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Since the fall of the Soviet Union, the Russian Federation has seen its births plummet and its deaths increase sharply. Mortality increases have been particularly steep for working-age males and are often attributable to alcohol-related causes. Some analysts fear the Russian population could decline by nearly a third between now and 2050. In the short-term, Russia may be better able to stabilize its population numbers by focusing more on curbing mortality than increasing fertility. Past Soviet pronatalist incentives had only negligible long-term effects on the number of births. The types of health problems indicated by high Russian mortality rates point to a greater need for preventive rather than curative care. In sum, the demographic problems Russia faces indicate it may do better to focus on qualitative indicators, such as the health and welfare of its population, than on quantitative indicators, such as the overall size of its population.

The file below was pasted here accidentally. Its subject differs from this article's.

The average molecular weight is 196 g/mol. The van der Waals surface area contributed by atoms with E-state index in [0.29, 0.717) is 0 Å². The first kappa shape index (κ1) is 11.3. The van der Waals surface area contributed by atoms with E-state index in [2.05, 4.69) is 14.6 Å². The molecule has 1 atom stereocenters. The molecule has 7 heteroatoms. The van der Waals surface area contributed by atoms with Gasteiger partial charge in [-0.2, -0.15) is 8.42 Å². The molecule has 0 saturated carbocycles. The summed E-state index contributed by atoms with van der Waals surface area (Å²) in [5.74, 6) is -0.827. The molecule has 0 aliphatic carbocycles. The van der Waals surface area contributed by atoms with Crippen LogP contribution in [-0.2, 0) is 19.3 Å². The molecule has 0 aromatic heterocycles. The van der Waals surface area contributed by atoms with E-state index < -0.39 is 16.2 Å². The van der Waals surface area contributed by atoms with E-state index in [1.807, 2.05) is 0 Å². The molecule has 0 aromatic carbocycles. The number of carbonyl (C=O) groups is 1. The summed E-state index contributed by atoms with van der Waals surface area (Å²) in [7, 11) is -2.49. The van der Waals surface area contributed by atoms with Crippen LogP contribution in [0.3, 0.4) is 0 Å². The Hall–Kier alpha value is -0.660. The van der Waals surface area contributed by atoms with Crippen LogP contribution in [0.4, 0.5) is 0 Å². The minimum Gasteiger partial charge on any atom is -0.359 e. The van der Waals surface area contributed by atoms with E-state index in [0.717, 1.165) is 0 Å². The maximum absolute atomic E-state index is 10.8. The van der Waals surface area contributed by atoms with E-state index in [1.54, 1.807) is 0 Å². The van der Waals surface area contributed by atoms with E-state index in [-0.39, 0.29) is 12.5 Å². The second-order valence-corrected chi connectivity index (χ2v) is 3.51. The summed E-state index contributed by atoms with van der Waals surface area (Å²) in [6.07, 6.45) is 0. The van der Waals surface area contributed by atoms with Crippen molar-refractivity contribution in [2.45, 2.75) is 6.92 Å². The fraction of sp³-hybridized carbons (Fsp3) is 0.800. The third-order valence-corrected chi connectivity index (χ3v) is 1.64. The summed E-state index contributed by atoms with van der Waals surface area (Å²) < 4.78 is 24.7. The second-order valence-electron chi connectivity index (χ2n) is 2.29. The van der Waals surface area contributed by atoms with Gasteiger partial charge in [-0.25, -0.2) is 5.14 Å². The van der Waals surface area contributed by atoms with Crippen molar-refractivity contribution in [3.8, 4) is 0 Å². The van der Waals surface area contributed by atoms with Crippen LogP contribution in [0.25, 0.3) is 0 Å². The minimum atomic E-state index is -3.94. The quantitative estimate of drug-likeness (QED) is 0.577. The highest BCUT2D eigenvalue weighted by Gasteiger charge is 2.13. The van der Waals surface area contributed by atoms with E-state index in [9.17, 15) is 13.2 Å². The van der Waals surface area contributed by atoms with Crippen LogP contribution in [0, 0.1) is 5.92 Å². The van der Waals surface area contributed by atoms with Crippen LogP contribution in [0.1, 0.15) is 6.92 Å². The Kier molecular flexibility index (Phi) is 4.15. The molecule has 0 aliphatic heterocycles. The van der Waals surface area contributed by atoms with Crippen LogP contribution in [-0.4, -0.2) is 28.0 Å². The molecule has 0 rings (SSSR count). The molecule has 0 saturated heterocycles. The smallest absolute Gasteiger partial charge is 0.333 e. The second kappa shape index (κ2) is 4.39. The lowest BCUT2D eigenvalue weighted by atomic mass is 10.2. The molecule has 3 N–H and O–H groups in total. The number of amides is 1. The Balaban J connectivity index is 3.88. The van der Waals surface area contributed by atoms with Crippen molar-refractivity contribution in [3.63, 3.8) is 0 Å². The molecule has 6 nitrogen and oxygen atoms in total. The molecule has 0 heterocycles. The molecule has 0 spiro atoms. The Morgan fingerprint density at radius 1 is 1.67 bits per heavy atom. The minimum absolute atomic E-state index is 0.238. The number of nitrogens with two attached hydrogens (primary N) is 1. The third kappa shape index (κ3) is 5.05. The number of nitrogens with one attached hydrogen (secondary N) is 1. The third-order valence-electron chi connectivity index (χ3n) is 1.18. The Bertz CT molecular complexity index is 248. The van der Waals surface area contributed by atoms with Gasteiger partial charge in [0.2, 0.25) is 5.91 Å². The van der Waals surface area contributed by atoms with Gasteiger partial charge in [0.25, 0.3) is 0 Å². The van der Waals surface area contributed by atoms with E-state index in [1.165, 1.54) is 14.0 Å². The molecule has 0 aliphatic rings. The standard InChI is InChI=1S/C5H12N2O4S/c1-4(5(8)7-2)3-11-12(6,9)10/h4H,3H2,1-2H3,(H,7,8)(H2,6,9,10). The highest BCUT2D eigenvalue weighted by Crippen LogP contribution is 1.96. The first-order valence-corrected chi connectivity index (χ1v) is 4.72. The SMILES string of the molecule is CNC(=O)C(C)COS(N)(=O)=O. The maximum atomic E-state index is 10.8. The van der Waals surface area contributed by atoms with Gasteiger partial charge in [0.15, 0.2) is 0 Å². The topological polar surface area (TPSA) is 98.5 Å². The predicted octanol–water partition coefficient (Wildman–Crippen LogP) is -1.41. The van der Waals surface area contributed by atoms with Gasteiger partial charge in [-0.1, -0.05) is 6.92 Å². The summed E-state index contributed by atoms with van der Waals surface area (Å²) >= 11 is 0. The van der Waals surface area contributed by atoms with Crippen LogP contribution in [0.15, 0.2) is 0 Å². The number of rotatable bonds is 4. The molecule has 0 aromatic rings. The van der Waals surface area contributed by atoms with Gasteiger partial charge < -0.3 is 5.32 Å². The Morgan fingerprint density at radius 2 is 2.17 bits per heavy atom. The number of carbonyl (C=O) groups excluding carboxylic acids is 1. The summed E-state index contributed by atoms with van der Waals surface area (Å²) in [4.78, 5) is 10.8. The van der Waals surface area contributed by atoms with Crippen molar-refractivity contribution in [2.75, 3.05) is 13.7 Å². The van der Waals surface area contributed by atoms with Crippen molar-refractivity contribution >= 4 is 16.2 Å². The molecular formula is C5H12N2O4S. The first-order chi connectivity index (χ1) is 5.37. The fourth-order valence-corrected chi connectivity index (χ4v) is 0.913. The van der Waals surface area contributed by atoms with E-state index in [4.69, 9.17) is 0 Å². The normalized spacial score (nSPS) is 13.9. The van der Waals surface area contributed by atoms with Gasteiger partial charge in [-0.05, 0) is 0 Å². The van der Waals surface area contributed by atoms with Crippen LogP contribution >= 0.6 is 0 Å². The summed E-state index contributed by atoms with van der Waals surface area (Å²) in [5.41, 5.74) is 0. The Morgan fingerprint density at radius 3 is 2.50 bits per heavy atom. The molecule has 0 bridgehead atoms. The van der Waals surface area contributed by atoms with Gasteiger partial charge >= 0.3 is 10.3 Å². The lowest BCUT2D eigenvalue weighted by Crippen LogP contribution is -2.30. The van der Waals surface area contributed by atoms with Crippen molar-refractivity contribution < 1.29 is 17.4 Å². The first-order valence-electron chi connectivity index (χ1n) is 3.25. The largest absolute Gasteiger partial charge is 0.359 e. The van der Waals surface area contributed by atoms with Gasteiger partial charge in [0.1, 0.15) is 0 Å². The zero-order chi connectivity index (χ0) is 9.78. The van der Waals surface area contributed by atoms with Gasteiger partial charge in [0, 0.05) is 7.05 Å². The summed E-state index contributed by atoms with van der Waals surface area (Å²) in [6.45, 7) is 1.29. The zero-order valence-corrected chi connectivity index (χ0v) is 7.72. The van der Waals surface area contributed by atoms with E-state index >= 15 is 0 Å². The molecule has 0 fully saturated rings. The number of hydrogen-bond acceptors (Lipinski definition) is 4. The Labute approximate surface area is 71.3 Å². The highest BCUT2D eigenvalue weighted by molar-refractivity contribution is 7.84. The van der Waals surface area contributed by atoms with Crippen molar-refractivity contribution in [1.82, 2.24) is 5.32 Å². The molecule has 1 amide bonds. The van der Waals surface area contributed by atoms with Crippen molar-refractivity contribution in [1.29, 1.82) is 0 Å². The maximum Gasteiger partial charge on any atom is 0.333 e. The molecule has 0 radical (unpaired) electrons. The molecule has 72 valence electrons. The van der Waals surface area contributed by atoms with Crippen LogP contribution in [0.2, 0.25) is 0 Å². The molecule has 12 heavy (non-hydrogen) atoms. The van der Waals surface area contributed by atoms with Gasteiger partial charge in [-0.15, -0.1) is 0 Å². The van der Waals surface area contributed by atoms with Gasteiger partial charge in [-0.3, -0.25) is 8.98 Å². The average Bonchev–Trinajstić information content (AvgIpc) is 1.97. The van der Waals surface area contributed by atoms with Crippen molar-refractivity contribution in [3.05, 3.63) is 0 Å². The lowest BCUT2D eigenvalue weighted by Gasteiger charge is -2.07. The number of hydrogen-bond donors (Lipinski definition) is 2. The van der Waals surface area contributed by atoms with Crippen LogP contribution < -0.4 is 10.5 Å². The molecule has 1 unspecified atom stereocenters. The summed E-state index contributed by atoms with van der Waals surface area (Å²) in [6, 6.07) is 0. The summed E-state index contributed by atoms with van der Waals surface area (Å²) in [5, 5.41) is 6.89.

Table of Contents

  • Chapter One

    Russian Demography and Its Implications

  • Chapter Two

    Population Change in Russia

  • Chapter Three

    Fertility in Russia

  • Chapter Four

    Causes and Implications of Russian Mortality

  • Chapter Five

    Demographic History, Age Structure, and Future Policy Issues

  • Chapter Six

    What Can Be Done to Address Demographic Policy Issues in Russia?

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The research described in this report was performed within the Population Matters program under the auspices of RAND's Labor and Population program.

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